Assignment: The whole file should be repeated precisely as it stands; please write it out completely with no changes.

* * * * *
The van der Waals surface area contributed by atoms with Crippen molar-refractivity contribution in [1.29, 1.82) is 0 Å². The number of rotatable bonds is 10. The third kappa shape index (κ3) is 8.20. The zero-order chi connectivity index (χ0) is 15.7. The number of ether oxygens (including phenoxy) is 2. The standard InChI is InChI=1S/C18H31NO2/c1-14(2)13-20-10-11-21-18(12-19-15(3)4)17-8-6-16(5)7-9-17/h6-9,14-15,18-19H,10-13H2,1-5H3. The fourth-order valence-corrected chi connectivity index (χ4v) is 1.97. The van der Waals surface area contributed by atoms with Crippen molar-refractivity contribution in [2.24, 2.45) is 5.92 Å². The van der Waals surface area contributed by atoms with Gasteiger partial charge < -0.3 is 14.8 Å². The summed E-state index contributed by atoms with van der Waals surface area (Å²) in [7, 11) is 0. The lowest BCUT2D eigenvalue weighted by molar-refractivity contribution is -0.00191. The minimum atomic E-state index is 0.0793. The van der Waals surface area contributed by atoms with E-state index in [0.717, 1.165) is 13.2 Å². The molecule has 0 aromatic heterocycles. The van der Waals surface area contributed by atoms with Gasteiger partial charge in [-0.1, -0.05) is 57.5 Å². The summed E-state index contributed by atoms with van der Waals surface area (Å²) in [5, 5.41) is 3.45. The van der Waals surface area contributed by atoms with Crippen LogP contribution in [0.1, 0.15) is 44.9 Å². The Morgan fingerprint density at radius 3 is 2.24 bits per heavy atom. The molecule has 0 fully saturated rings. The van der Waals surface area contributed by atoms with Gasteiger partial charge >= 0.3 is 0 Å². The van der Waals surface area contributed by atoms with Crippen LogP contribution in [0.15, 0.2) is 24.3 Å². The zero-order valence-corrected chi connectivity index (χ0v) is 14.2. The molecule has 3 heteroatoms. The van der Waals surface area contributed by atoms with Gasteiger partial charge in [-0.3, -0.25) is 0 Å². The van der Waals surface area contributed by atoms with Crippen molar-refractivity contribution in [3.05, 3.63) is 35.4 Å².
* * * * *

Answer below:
The van der Waals surface area contributed by atoms with Crippen molar-refractivity contribution in [1.29, 1.82) is 0 Å². The number of rotatable bonds is 10. The third kappa shape index (κ3) is 8.20. The zero-order chi connectivity index (χ0) is 15.7. The number of ether oxygens (including phenoxy) is 2. The standard InChI is InChI=1S/C18H31NO2/c1-14(2)13-20-10-11-21-18(12-19-15(3)4)17-8-6-16(5)7-9-17/h6-9,14-15,18-19H,10-13H2,1-5H3. The fourth-order valence-corrected chi connectivity index (χ4v) is 1.97. The van der Waals surface area contributed by atoms with Crippen molar-refractivity contribution in [2.24, 2.45) is 5.92 Å². The van der Waals surface area contributed by atoms with Gasteiger partial charge < -0.3 is 14.8 Å². The summed E-state index contributed by atoms with van der Waals surface area (Å²) in [7, 11) is 0. The lowest BCUT2D eigenvalue weighted by molar-refractivity contribution is -0.00191. The minimum atomic E-state index is 0.0793. The van der Waals surface area contributed by atoms with E-state index in [0.717, 1.165) is 13.2 Å². The molecule has 0 aromatic heterocycles. The van der Waals surface area contributed by atoms with Gasteiger partial charge in [-0.1, -0.05) is 57.5 Å². The summed E-state index contributed by atoms with van der Waals surface area (Å²) in [5, 5.41) is 3.45. The van der Waals surface area contributed by atoms with Crippen LogP contribution in [0.1, 0.15) is 44.9 Å². The Morgan fingerprint density at radius 3 is 2.24 bits per heavy atom. The molecule has 0 fully saturated rings. The van der Waals surface area contributed by atoms with Gasteiger partial charge >= 0.3 is 0 Å². The van der Waals surface area contributed by atoms with Crippen LogP contribution in [0.15, 0.2) is 24.3 Å². The zero-order valence-corrected chi connectivity index (χ0v) is 14.2. The molecule has 3 heteroatoms. The van der Waals surface area contributed by atoms with Gasteiger partial charge in [-0.3, -0.25) is 0 Å². The van der Waals surface area contributed by atoms with Crippen molar-refractivity contribution in [3.05, 3.63) is 35.4 Å².